Within 50 metres of Queensway tube station there is the Queens Ice Skating Rink and Bowling Alley ( and the covered market offering Brazilian and Russian tourists succour and a flavour of home. For an authentic taste of Russia however, one should stop at Kalinka (35 Queensway), a genuine magazine Russian mini market; it has the feel of a black market Soviet establishment and is one of the few places in town where one can buy the delicious Borjomi mineral water from Georgia – to my mind a reason to invade the state on its own.
Further down the road there are many things Chinese, from therapy centres to restaurants, the pick of which is The Gold Mine (102 Bayswater) – booking is advised as there seems to be a permanent queue of Chinese customers from 7pm onwards. If Chinese food doesn’t float your boat, then set sail across the global options afforded to you at the top end of the road. Moroccan, Lebanese, Italian, Malay, Thai, Indian, Japanese, a waffle house, frozen yoghurt ( or just honest pub grub; The Prince Alfred offers standard fare.
If you wish to dig a little deeper in your pockets, I recommend the high-end French eaterie, Le Café Anglais (, in the elegant shopping centre of Whiteleys. It’s on the corner of Porchester Gardens (where there is a second bowling alley) and houses within its art deco halls everything from Gap to Zara, H&M to Muji. On the ground floor are several tempting Food Inc concessions, specialising in cheese, deli goods and fresh fish. There is an Odeon Cinema on the second floor, but there is so much to see outside on the street, you might want to save a trip to the flicks for another time.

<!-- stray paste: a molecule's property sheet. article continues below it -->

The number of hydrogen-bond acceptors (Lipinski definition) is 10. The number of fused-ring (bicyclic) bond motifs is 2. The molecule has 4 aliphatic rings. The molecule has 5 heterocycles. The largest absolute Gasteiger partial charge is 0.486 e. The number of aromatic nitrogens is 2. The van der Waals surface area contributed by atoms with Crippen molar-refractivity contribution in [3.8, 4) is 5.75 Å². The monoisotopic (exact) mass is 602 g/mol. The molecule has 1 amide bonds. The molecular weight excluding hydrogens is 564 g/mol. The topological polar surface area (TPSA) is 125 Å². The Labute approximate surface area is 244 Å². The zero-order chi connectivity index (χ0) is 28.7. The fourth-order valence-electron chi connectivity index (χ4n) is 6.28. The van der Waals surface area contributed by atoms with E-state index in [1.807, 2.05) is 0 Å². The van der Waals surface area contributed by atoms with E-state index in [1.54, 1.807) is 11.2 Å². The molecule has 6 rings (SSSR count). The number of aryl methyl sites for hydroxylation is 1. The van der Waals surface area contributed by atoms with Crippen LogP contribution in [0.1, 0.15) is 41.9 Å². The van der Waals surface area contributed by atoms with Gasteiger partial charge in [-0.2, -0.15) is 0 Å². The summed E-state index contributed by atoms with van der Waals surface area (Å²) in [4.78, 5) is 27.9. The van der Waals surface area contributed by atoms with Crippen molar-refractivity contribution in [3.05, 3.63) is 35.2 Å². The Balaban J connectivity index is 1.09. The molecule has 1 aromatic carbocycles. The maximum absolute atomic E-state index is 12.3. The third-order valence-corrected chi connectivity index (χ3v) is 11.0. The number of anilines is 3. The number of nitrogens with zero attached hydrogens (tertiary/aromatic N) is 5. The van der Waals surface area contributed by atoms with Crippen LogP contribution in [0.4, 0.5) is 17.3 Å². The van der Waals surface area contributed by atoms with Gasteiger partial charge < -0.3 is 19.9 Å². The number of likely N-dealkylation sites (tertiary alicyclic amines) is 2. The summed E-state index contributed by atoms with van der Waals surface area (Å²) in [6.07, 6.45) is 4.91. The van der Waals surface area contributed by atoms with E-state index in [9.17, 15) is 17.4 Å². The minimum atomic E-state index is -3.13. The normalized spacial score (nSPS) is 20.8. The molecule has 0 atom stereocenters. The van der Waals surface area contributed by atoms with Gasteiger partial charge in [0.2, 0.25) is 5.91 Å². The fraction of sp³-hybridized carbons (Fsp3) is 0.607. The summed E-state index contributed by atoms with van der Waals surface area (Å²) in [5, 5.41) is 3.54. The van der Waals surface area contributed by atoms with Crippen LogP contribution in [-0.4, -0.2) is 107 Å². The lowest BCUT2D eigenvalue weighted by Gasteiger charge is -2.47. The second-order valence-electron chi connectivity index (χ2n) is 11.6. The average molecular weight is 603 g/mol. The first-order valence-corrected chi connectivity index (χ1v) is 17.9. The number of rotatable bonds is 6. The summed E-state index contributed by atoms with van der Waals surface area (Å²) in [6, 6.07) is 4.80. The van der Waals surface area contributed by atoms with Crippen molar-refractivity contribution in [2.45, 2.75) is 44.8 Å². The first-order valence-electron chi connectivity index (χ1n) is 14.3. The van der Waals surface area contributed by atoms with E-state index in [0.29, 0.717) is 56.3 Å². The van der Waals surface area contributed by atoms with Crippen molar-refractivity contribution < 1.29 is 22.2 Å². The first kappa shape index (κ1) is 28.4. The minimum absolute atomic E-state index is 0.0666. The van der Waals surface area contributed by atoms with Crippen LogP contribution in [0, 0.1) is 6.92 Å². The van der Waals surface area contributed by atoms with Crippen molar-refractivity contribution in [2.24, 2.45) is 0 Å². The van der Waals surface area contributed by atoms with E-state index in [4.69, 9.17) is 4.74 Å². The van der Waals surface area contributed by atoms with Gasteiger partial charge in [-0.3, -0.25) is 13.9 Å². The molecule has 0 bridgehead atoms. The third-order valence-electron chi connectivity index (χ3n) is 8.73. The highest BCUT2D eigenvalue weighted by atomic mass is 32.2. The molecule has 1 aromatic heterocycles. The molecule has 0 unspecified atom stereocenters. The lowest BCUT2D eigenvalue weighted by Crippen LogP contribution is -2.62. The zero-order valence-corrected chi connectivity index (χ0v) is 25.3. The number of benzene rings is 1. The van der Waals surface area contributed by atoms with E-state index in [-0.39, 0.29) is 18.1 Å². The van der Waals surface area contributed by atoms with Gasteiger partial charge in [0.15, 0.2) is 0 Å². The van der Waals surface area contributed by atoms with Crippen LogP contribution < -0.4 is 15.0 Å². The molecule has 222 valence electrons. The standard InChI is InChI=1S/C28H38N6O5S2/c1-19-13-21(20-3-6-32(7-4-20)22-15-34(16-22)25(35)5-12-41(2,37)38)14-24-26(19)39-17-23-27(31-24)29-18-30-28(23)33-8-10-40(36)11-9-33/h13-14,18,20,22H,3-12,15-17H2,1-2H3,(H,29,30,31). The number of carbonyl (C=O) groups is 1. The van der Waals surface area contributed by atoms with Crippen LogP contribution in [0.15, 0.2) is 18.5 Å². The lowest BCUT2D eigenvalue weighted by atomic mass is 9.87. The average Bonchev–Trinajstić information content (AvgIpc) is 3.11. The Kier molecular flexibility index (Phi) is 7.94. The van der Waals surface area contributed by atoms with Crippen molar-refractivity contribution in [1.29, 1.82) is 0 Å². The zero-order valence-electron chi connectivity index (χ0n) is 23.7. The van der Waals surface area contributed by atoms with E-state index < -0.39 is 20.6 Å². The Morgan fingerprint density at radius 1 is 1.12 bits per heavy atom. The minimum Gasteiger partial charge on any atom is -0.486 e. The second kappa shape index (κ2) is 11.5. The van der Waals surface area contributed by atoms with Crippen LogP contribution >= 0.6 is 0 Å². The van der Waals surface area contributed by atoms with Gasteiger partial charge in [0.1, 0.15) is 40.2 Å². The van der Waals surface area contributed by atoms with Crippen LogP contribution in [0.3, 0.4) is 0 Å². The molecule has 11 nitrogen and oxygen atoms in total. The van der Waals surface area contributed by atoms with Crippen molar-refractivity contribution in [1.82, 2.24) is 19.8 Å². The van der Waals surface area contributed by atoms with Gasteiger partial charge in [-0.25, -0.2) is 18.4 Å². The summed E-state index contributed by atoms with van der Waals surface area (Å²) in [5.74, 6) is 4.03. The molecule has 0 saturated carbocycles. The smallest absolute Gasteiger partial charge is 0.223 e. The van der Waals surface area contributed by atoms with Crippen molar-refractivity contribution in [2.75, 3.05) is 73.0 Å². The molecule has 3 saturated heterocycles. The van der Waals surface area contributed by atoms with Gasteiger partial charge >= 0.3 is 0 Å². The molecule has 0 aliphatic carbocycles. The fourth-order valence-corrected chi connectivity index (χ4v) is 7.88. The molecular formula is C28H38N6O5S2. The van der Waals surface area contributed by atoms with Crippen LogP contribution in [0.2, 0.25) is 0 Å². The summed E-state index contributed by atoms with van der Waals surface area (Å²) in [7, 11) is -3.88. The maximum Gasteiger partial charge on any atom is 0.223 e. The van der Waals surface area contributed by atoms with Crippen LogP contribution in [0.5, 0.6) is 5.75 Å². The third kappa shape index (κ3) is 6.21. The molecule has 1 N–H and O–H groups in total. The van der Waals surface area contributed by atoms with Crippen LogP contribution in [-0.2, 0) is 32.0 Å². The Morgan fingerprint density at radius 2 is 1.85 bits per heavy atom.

Tubes: Queensway (Central) Bayswater (Circle & District)

Ladies and Gentlemen, introducing Walter Knowles

Walter Knowles left the Red Star building, pleased that he had finally finished his project watch. It had been just over a month since the factory had been renamed in honour of S.M. Kirov and Walter had taken the chance to furnish and cover the mechanism with one of the new faces. He stood patiently for the route taxicab in the dry cold. His hands appreciated the little warmth and protection afforded by the deep pockets in his coat, and the fingers of his left toyed with the crown winder whilst in the right hand he clutched at a packet of cigarettes. It was too cold to remove his hand, and too cold to pull down his scarf. Hence it was too cold to smoke, no matter how much his chest implored him. His ushanka kept his balding head and small ears away from the worst of the weather, but his eyes stung and cheeks were red.